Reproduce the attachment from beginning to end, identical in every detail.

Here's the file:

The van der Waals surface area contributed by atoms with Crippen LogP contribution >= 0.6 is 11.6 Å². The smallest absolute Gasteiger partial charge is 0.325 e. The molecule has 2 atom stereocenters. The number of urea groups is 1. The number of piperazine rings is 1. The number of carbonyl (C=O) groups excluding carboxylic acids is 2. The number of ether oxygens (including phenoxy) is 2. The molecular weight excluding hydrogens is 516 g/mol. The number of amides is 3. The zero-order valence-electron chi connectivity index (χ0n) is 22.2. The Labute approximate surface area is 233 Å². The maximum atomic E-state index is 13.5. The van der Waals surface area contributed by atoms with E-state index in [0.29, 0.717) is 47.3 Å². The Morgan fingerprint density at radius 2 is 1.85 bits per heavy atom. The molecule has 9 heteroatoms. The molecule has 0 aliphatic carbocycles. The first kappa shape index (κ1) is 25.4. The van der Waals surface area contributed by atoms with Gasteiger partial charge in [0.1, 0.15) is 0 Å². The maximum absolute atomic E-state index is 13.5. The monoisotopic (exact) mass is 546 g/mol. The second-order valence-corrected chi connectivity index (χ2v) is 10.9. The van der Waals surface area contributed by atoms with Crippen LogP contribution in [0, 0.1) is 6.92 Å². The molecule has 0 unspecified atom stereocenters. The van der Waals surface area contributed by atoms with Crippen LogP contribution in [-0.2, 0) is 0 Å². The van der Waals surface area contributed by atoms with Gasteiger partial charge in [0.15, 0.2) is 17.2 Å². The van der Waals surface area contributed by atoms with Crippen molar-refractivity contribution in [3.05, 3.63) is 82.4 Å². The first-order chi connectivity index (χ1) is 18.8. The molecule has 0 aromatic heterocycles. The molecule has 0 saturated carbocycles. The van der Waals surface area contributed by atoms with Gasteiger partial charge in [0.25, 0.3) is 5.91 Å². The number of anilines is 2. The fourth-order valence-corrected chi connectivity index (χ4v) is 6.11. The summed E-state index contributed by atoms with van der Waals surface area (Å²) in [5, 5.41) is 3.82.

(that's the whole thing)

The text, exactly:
The van der Waals surface area contributed by atoms with Crippen LogP contribution >= 0.6 is 11.6 Å². The smallest absolute Gasteiger partial charge is 0.325 e. The molecule has 2 atom stereocenters. The number of urea groups is 1. The number of piperazine rings is 1. The number of carbonyl (C=O) groups excluding carboxylic acids is 2. The number of ether oxygens (including phenoxy) is 2. The molecular weight excluding hydrogens is 516 g/mol. The number of amides is 3. The zero-order valence-electron chi connectivity index (χ0n) is 22.2. The Labute approximate surface area is 233 Å². The maximum atomic E-state index is 13.5. The van der Waals surface area contributed by atoms with E-state index in [0.29, 0.717) is 47.3 Å². The Morgan fingerprint density at radius 2 is 1.85 bits per heavy atom. The molecule has 9 heteroatoms. The molecule has 0 aliphatic carbocycles. The first kappa shape index (κ1) is 25.4. The van der Waals surface area contributed by atoms with Gasteiger partial charge in [0.1, 0.15) is 0 Å². The maximum absolute atomic E-state index is 13.5. The monoisotopic (exact) mass is 546 g/mol. The second-order valence-corrected chi connectivity index (χ2v) is 10.9. The van der Waals surface area contributed by atoms with Crippen LogP contribution in [0, 0.1) is 6.92 Å². The molecule has 0 unspecified atom stereocenters. The van der Waals surface area contributed by atoms with Crippen LogP contribution in [-0.2, 0) is 0 Å². The van der Waals surface area contributed by atoms with Gasteiger partial charge in [0.15, 0.2) is 17.2 Å². The van der Waals surface area contributed by atoms with Crippen molar-refractivity contribution in [3.05, 3.63) is 82.4 Å². The first-order chi connectivity index (χ1) is 18.8. The molecule has 0 aromatic heterocycles. The molecule has 0 saturated carbocycles. The van der Waals surface area contributed by atoms with Gasteiger partial charge in [0.25, 0.3) is 5.91 Å². The number of anilines is 2. The fourth-order valence-corrected chi connectivity index (χ4v) is 6.11. The summed E-state index contributed by atoms with van der Waals surface area (Å²) in [5, 5.41) is 3.82.